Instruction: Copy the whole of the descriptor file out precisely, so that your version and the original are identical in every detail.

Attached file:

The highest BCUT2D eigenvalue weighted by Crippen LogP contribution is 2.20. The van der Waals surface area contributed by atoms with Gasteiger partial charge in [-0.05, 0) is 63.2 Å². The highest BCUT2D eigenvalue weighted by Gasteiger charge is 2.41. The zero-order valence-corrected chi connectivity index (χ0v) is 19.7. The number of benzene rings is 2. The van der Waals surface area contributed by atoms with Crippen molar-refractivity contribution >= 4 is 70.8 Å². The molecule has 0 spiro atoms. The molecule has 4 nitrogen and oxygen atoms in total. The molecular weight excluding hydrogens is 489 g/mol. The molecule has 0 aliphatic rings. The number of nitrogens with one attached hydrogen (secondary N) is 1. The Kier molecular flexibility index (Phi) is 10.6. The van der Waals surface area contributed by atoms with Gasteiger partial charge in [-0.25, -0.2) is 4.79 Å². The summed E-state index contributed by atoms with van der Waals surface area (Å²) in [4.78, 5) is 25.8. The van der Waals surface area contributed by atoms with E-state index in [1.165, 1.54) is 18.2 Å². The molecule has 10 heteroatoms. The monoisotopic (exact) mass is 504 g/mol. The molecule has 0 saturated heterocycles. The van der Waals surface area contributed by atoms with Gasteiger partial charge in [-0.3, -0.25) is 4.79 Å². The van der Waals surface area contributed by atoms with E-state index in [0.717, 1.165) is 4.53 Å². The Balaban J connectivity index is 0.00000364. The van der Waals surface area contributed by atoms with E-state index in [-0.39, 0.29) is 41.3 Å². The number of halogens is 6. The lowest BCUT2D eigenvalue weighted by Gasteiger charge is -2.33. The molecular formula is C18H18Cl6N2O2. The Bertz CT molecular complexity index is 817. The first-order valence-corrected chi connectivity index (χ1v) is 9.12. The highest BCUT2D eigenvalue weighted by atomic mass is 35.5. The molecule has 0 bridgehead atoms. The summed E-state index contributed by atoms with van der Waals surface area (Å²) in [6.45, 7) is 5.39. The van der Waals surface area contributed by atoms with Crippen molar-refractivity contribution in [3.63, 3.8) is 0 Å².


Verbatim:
The highest BCUT2D eigenvalue weighted by Crippen LogP contribution is 2.20. The van der Waals surface area contributed by atoms with Gasteiger partial charge in [-0.05, 0) is 63.2 Å². The highest BCUT2D eigenvalue weighted by Gasteiger charge is 2.41. The zero-order valence-corrected chi connectivity index (χ0v) is 19.7. The number of benzene rings is 2. The van der Waals surface area contributed by atoms with Crippen molar-refractivity contribution >= 4 is 70.8 Å². The molecule has 0 spiro atoms. The molecule has 4 nitrogen and oxygen atoms in total. The molecular weight excluding hydrogens is 489 g/mol. The molecule has 0 aliphatic rings. The number of nitrogens with one attached hydrogen (secondary N) is 1. The Kier molecular flexibility index (Phi) is 10.6. The van der Waals surface area contributed by atoms with Gasteiger partial charge in [-0.25, -0.2) is 4.79 Å². The summed E-state index contributed by atoms with van der Waals surface area (Å²) in [4.78, 5) is 25.8. The van der Waals surface area contributed by atoms with E-state index in [1.165, 1.54) is 18.2 Å². The molecule has 10 heteroatoms. The monoisotopic (exact) mass is 504 g/mol. The molecule has 0 saturated heterocycles. The van der Waals surface area contributed by atoms with Gasteiger partial charge in [-0.3, -0.25) is 4.79 Å². The van der Waals surface area contributed by atoms with E-state index in [0.717, 1.165) is 4.53 Å². The Balaban J connectivity index is 0.00000364. The van der Waals surface area contributed by atoms with E-state index in [-0.39, 0.29) is 41.3 Å². The number of halogens is 6. The lowest BCUT2D eigenvalue weighted by Gasteiger charge is -2.33. The molecular formula is C18H18Cl6N2O2. The Bertz CT molecular complexity index is 817. The first-order valence-corrected chi connectivity index (χ1v) is 9.12. The highest BCUT2D eigenvalue weighted by atomic mass is 35.5. The molecule has 0 bridgehead atoms. The summed E-state index contributed by atoms with van der Waals surface area (Å²) in [6.45, 7) is 5.39. The van der Waals surface area contributed by atoms with Crippen molar-refractivity contribution in [3.63, 3.8) is 0 Å².